There had been experiments with fuel injection going back to the 1890s, and it had been used with some success in aircraft engines, stationary applications, and race cars (and of course for diesel engines). However, passenger cars presented much greater challenges for fuel metering: A fuel injection system viable for street use needed auxiliary systems to provide for starting, engine warm-up, and idle, like a carburetor, and also needed to be able to maintain something close to a stoichiometric air/fuel ratio through a broad range of operating speeds, at part-throttle as well as full throttle, and respond immediately to changes in throttle position. Metering systems that were adequate for industrial or aircraft engines were simply not versatile or flexible enough for passenger car use on the street.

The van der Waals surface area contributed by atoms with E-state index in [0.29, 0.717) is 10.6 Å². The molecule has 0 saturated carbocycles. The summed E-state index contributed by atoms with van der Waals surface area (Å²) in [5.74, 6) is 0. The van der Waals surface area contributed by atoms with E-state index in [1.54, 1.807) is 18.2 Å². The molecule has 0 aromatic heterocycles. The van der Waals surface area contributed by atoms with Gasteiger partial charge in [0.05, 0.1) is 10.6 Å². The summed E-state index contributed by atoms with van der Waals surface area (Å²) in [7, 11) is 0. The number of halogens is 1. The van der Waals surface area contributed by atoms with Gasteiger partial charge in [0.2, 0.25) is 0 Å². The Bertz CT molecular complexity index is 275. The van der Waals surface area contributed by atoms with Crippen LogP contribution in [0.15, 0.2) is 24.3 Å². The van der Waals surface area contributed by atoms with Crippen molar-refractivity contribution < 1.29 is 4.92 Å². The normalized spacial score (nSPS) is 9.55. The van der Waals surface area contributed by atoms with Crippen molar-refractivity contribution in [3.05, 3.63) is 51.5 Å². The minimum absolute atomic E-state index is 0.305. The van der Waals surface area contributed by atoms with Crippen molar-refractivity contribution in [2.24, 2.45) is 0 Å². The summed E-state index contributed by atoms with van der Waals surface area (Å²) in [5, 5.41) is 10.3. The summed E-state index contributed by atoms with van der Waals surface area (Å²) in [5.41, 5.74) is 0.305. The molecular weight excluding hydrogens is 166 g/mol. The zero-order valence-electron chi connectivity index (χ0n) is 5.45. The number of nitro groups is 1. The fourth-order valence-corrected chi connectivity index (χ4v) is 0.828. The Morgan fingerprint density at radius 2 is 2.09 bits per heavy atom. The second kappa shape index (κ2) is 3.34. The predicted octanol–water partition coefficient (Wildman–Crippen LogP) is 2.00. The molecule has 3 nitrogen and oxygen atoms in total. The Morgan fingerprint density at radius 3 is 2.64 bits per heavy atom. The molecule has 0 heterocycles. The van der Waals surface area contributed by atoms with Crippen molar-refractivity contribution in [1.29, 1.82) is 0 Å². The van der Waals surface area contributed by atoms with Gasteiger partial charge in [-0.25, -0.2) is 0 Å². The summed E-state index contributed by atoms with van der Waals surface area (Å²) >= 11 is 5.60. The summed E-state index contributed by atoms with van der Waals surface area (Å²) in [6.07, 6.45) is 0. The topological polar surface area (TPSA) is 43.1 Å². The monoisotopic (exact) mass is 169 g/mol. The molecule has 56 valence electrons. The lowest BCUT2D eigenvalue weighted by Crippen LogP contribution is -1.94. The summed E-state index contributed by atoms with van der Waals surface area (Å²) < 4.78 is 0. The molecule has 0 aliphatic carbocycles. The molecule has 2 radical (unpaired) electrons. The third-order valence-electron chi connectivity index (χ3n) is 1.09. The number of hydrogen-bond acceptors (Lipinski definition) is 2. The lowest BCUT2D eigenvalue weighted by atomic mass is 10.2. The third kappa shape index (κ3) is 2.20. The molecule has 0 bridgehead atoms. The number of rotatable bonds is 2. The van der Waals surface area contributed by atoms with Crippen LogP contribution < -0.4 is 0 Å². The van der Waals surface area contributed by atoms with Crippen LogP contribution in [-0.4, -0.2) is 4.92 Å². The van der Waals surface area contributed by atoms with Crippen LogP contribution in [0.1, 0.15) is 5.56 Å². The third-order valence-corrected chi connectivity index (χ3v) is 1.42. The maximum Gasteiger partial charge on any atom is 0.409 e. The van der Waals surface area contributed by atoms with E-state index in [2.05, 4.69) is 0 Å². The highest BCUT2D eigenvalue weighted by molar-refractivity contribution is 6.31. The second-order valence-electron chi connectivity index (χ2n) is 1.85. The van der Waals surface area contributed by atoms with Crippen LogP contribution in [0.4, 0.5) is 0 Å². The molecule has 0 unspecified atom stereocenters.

The Electrojector system had been in development since about 1951. It was the brainchild of Robert W. Sutton, assistant chief engineer of fuel systems engineering in the Bendix Eclipse Machine Division in Elmira, New York. Sutton was an aviation buff, and the injection system appears to have been at least in part a synthesis of certain recent developments in aircraft fuel systems, albeit intended to meet the far more complex metering needs of passenger cars. By 1953–1954, Bendix had a working prototype of this new system installed in a 1953 Buick for preliminary demonstrations to automakers, although the system — whose electronic control unit still used vacuum tubes until its fourth design iteration — was not yet ready for production. Nonetheless, Bendix found some auto industry interest, and in late 1956, American Motors Corporation (AMC) announced that the Electrojector system would shortly be an option on the new Rambler Rebel. In January 1957, Sutton and his boss, Albert H. Winkler, presented a paper on the new system at the annual meeting of the Society of Automotive Engineers (SAE) in Detroit.